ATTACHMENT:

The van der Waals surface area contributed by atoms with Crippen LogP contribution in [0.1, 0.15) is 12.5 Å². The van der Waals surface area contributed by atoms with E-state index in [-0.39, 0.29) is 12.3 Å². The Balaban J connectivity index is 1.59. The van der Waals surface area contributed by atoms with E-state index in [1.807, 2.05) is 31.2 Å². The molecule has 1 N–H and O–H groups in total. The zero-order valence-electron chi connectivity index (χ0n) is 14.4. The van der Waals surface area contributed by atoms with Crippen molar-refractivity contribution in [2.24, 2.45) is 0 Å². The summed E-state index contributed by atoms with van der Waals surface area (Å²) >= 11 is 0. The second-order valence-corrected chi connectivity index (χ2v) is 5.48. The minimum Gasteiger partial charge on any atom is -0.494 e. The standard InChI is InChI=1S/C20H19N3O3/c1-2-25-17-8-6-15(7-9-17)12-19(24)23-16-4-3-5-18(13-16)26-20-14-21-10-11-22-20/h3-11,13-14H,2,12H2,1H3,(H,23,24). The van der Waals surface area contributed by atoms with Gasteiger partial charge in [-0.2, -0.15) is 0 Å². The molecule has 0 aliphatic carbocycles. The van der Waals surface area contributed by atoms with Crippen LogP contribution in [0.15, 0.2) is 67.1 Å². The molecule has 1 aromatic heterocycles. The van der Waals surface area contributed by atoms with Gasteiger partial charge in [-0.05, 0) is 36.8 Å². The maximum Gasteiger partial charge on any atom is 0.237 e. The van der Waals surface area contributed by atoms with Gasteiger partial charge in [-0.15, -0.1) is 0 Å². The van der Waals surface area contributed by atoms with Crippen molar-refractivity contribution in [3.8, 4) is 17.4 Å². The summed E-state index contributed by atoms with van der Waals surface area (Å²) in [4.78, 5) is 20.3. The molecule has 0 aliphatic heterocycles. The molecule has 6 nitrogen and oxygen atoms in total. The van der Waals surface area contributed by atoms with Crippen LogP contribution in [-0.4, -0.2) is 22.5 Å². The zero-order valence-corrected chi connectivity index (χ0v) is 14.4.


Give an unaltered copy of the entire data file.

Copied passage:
The van der Waals surface area contributed by atoms with Crippen LogP contribution in [0.1, 0.15) is 12.5 Å². The van der Waals surface area contributed by atoms with E-state index in [-0.39, 0.29) is 12.3 Å². The Balaban J connectivity index is 1.59. The van der Waals surface area contributed by atoms with E-state index in [1.807, 2.05) is 31.2 Å². The molecule has 1 N–H and O–H groups in total. The zero-order valence-electron chi connectivity index (χ0n) is 14.4. The van der Waals surface area contributed by atoms with Crippen molar-refractivity contribution in [2.24, 2.45) is 0 Å². The summed E-state index contributed by atoms with van der Waals surface area (Å²) >= 11 is 0. The second-order valence-corrected chi connectivity index (χ2v) is 5.48. The minimum Gasteiger partial charge on any atom is -0.494 e. The standard InChI is InChI=1S/C20H19N3O3/c1-2-25-17-8-6-15(7-9-17)12-19(24)23-16-4-3-5-18(13-16)26-20-14-21-10-11-22-20/h3-11,13-14H,2,12H2,1H3,(H,23,24). The van der Waals surface area contributed by atoms with Gasteiger partial charge in [-0.2, -0.15) is 0 Å². The molecule has 0 aliphatic carbocycles. The van der Waals surface area contributed by atoms with Crippen LogP contribution in [0.15, 0.2) is 67.1 Å². The molecule has 1 aromatic heterocycles. The van der Waals surface area contributed by atoms with Gasteiger partial charge in [-0.05, 0) is 36.8 Å². The maximum Gasteiger partial charge on any atom is 0.237 e. The van der Waals surface area contributed by atoms with Gasteiger partial charge in [-0.15, -0.1) is 0 Å². The van der Waals surface area contributed by atoms with Crippen molar-refractivity contribution in [3.8, 4) is 17.4 Å². The summed E-state index contributed by atoms with van der Waals surface area (Å²) in [4.78, 5) is 20.3. The molecule has 0 aliphatic heterocycles. The molecule has 6 nitrogen and oxygen atoms in total. The van der Waals surface area contributed by atoms with Crippen LogP contribution in [-0.4, -0.2) is 22.5 Å². The zero-order valence-corrected chi connectivity index (χ0v) is 14.4.